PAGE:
We have conducted time-resolved studies of optical breakdown produced by the irradiation water using 6 ns Nd:YAG laser pulses of 1064 nm and 532 nm wavelength focused at a numerical aperture of NA = 0.9. We determined pulse energy threshold values for plasma formation to be 1.89 μJ and 18.3 μJ for 532 and 1064 nm irradiation, respectively. These energy thresholds correspond to irradiance thresholds of 0.77 × 109 W/mm2 for 532 nm irradiation and 1.87 × 109 W/mm2 for 1064 nm irradiation. For pulse energies 1×, 2×, 5×, and 10× above threshold, we determined the length of the laser-induced plasma, the propagation speed and peak pressures of the emitted shock wave, and the mechanical energy dissipated by subsequent cavitation bubble formation, growth, and collapse. This analysis demonstrates that both the breakdown threshold as well as the conversion efficiency of the incident laser energy into mechanical energy is smaller for irradiation at 532 nm than for 1064 nm. These results are consistent with laser parameters employed for a variety of nanosecond pulsed microirradiation procedures using 1064 nm and 532 nm radiation focused by microscope objectives with large numerical apertures (NA ≳ 0.8). These results suggest that laser-induced breakdown is the primary mechanism that drives a variety of cellular micromanipulation techniques which employ nanosecond visible and near-infrared laser pulses.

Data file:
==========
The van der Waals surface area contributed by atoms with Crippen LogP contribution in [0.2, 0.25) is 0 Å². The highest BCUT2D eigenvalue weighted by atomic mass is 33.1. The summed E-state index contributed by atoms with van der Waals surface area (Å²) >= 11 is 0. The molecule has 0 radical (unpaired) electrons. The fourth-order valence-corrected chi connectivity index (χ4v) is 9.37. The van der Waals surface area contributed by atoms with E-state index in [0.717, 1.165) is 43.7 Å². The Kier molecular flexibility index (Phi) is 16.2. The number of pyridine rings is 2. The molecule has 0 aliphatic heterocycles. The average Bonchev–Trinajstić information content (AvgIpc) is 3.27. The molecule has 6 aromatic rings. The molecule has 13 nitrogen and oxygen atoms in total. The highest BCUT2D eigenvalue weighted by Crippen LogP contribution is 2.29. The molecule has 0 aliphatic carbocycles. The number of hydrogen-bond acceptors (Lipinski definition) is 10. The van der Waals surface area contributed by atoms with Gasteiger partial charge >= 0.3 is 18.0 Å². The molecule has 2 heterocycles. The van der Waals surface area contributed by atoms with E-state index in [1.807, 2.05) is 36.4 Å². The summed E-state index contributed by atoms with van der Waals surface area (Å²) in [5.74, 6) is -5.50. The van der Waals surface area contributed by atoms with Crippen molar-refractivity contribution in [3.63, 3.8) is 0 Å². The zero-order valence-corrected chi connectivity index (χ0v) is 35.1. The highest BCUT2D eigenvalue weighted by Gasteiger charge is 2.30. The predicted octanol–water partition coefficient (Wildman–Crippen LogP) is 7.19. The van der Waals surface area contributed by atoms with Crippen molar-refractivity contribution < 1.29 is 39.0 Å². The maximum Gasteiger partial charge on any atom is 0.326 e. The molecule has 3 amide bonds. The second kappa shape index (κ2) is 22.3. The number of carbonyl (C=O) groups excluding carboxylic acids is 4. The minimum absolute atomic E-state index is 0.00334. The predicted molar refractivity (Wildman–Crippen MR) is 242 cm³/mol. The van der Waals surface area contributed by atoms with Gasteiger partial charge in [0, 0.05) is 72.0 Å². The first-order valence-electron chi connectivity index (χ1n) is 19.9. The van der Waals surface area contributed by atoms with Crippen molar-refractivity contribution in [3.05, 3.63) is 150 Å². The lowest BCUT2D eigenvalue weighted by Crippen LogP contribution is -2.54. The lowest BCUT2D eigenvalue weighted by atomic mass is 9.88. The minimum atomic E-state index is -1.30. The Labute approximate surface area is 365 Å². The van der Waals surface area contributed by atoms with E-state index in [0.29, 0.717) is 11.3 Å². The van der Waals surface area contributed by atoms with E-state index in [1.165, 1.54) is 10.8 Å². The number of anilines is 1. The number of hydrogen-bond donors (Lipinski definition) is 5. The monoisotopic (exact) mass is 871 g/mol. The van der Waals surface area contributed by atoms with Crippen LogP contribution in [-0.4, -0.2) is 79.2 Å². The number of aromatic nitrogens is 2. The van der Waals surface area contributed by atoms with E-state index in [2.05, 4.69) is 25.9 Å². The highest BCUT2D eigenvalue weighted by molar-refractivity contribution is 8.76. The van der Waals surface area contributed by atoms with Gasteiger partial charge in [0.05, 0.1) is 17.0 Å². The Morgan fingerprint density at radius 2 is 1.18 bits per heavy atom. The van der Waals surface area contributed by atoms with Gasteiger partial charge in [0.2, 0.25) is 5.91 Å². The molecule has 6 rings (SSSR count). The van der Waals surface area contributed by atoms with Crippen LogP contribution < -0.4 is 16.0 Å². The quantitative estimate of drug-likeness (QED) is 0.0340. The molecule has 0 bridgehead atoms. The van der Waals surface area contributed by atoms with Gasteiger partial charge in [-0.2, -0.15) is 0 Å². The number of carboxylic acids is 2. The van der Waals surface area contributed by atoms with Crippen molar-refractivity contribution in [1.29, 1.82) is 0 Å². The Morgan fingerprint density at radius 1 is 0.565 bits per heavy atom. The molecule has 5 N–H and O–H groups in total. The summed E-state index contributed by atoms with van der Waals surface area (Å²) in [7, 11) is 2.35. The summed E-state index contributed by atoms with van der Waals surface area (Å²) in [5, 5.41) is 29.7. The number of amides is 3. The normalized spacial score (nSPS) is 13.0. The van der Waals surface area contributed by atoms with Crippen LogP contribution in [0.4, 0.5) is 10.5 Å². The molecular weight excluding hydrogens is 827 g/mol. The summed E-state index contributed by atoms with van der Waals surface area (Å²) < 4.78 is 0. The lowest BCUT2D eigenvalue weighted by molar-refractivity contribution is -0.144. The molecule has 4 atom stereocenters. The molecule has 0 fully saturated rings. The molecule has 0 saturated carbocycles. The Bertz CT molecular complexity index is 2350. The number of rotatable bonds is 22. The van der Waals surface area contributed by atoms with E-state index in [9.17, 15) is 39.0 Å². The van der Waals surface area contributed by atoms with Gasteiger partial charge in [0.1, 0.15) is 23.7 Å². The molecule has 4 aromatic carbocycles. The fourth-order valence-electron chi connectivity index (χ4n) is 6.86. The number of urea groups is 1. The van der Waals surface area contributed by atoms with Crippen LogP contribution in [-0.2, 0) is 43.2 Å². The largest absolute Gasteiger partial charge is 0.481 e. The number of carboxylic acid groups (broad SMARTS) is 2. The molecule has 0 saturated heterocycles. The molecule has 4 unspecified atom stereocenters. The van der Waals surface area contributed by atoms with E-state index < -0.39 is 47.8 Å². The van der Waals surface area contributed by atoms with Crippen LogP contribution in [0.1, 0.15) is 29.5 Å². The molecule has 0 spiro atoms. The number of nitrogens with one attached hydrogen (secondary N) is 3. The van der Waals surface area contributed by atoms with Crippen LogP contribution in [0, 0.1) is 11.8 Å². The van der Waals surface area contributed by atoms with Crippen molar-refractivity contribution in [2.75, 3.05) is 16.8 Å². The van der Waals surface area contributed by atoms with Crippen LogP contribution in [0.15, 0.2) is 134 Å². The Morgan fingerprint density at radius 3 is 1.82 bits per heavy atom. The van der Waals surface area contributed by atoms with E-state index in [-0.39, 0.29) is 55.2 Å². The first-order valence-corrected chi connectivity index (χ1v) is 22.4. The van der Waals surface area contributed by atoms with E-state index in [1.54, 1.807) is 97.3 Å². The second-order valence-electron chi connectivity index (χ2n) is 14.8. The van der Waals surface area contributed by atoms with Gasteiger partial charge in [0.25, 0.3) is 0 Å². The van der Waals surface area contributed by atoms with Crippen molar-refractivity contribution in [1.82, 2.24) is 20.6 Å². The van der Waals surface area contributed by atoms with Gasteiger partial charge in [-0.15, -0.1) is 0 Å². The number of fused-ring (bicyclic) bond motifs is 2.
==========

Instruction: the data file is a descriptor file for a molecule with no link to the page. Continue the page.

|Proceedings of SPIE - The International Society for Optical Engineering
|Number of pages
|Published - 10.05.2001
Research Areas and Centers
- Academic Focus: Biomedical Engineering